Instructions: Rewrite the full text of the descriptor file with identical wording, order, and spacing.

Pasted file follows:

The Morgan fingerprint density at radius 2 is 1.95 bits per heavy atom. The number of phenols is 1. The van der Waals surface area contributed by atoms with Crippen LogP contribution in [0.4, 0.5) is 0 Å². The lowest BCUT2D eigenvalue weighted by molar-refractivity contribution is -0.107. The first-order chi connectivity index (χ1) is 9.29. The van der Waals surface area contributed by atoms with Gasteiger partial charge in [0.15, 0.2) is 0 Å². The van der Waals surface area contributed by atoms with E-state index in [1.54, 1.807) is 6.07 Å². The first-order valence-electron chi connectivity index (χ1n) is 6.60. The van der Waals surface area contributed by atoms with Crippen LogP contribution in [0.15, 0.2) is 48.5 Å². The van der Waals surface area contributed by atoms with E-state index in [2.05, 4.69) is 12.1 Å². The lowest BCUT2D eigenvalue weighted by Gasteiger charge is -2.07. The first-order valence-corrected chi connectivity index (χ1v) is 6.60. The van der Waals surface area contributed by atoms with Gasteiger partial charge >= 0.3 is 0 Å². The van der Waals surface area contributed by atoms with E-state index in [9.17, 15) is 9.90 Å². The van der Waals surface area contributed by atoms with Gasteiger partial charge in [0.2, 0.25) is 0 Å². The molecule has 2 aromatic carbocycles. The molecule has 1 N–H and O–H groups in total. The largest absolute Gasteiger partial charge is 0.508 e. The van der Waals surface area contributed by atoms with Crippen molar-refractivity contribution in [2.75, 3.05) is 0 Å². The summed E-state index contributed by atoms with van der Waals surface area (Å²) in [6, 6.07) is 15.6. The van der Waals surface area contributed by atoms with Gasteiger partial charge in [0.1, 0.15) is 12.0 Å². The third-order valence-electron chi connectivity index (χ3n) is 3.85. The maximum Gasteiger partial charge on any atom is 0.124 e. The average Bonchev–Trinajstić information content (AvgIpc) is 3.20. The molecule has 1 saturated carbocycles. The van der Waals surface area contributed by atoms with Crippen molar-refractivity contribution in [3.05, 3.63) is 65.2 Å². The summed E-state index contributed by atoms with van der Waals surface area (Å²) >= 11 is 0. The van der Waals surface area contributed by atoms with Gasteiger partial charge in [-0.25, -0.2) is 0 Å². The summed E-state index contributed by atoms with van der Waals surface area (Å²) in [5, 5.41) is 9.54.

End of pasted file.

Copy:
The Morgan fingerprint density at radius 2 is 1.95 bits per heavy atom. The number of phenols is 1. The van der Waals surface area contributed by atoms with Crippen LogP contribution in [0.4, 0.5) is 0 Å². The lowest BCUT2D eigenvalue weighted by molar-refractivity contribution is -0.107. The first-order chi connectivity index (χ1) is 9.29. The van der Waals surface area contributed by atoms with Gasteiger partial charge in [0.15, 0.2) is 0 Å². The van der Waals surface area contributed by atoms with E-state index in [1.54, 1.807) is 6.07 Å². The first-order valence-electron chi connectivity index (χ1n) is 6.60. The van der Waals surface area contributed by atoms with Crippen LogP contribution in [0.15, 0.2) is 48.5 Å². The van der Waals surface area contributed by atoms with E-state index in [2.05, 4.69) is 12.1 Å². The lowest BCUT2D eigenvalue weighted by Gasteiger charge is -2.07. The first-order valence-corrected chi connectivity index (χ1v) is 6.60. The van der Waals surface area contributed by atoms with Gasteiger partial charge >= 0.3 is 0 Å². The van der Waals surface area contributed by atoms with E-state index in [9.17, 15) is 9.90 Å². The van der Waals surface area contributed by atoms with Gasteiger partial charge in [0.2, 0.25) is 0 Å². The molecule has 2 aromatic carbocycles. The molecule has 1 N–H and O–H groups in total. The largest absolute Gasteiger partial charge is 0.508 e. The van der Waals surface area contributed by atoms with Crippen molar-refractivity contribution in [2.75, 3.05) is 0 Å². The summed E-state index contributed by atoms with van der Waals surface area (Å²) in [6, 6.07) is 15.6. The van der Waals surface area contributed by atoms with Gasteiger partial charge in [0.1, 0.15) is 12.0 Å². The third-order valence-electron chi connectivity index (χ3n) is 3.85. The maximum Gasteiger partial charge on any atom is 0.124 e. The average Bonchev–Trinajstić information content (AvgIpc) is 3.20. The molecule has 1 saturated carbocycles. The van der Waals surface area contributed by atoms with Crippen molar-refractivity contribution in [3.05, 3.63) is 65.2 Å². The summed E-state index contributed by atoms with van der Waals surface area (Å²) >= 11 is 0. The van der Waals surface area contributed by atoms with Gasteiger partial charge in [-0.25, -0.2) is 0 Å². The summed E-state index contributed by atoms with van der Waals surface area (Å²) in [5, 5.41) is 9.54.